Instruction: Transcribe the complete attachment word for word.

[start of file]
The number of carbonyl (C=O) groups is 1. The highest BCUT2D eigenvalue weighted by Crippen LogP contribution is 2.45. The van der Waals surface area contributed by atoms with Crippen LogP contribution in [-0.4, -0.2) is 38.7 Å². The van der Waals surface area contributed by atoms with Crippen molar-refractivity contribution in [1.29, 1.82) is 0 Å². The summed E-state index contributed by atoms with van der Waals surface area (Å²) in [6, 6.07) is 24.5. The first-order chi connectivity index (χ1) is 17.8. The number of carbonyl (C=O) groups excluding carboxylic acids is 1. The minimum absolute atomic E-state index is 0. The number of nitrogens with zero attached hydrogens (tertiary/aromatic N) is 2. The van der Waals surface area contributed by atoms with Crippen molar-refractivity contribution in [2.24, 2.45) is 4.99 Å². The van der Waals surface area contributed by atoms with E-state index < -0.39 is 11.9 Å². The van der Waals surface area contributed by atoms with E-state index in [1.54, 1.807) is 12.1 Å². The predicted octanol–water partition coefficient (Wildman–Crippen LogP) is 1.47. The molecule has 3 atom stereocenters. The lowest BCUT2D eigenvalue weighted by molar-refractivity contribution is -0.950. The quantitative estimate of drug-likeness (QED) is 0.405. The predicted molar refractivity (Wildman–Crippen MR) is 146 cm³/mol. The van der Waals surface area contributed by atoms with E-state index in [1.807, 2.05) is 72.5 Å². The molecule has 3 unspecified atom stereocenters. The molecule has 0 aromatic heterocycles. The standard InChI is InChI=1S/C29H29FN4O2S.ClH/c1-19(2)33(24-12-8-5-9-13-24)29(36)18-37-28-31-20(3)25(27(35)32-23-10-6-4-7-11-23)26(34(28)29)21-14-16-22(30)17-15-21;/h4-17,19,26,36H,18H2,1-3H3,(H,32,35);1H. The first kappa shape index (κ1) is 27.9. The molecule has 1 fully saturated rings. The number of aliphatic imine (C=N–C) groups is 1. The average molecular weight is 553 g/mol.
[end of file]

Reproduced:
The number of carbonyl (C=O) groups is 1. The highest BCUT2D eigenvalue weighted by Crippen LogP contribution is 2.45. The van der Waals surface area contributed by atoms with Crippen LogP contribution in [-0.4, -0.2) is 38.7 Å². The van der Waals surface area contributed by atoms with Crippen molar-refractivity contribution in [1.29, 1.82) is 0 Å². The summed E-state index contributed by atoms with van der Waals surface area (Å²) in [6, 6.07) is 24.5. The first-order chi connectivity index (χ1) is 17.8. The number of carbonyl (C=O) groups excluding carboxylic acids is 1. The minimum absolute atomic E-state index is 0. The number of nitrogens with zero attached hydrogens (tertiary/aromatic N) is 2. The van der Waals surface area contributed by atoms with Crippen molar-refractivity contribution in [2.24, 2.45) is 4.99 Å². The van der Waals surface area contributed by atoms with E-state index < -0.39 is 11.9 Å². The van der Waals surface area contributed by atoms with E-state index in [1.54, 1.807) is 12.1 Å². The predicted octanol–water partition coefficient (Wildman–Crippen LogP) is 1.47. The molecule has 3 atom stereocenters. The lowest BCUT2D eigenvalue weighted by molar-refractivity contribution is -0.950. The quantitative estimate of drug-likeness (QED) is 0.405. The predicted molar refractivity (Wildman–Crippen MR) is 146 cm³/mol. The van der Waals surface area contributed by atoms with E-state index in [1.807, 2.05) is 72.5 Å². The molecule has 3 unspecified atom stereocenters. The molecule has 0 aromatic heterocycles. The standard InChI is InChI=1S/C29H29FN4O2S.ClH/c1-19(2)33(24-12-8-5-9-13-24)29(36)18-37-28-31-20(3)25(27(35)32-23-10-6-4-7-11-23)26(34(28)29)21-14-16-22(30)17-15-21;/h4-17,19,26,36H,18H2,1-3H3,(H,32,35);1H. The first kappa shape index (κ1) is 27.9. The molecule has 1 fully saturated rings. The number of aliphatic imine (C=N–C) groups is 1. The average molecular weight is 553 g/mol.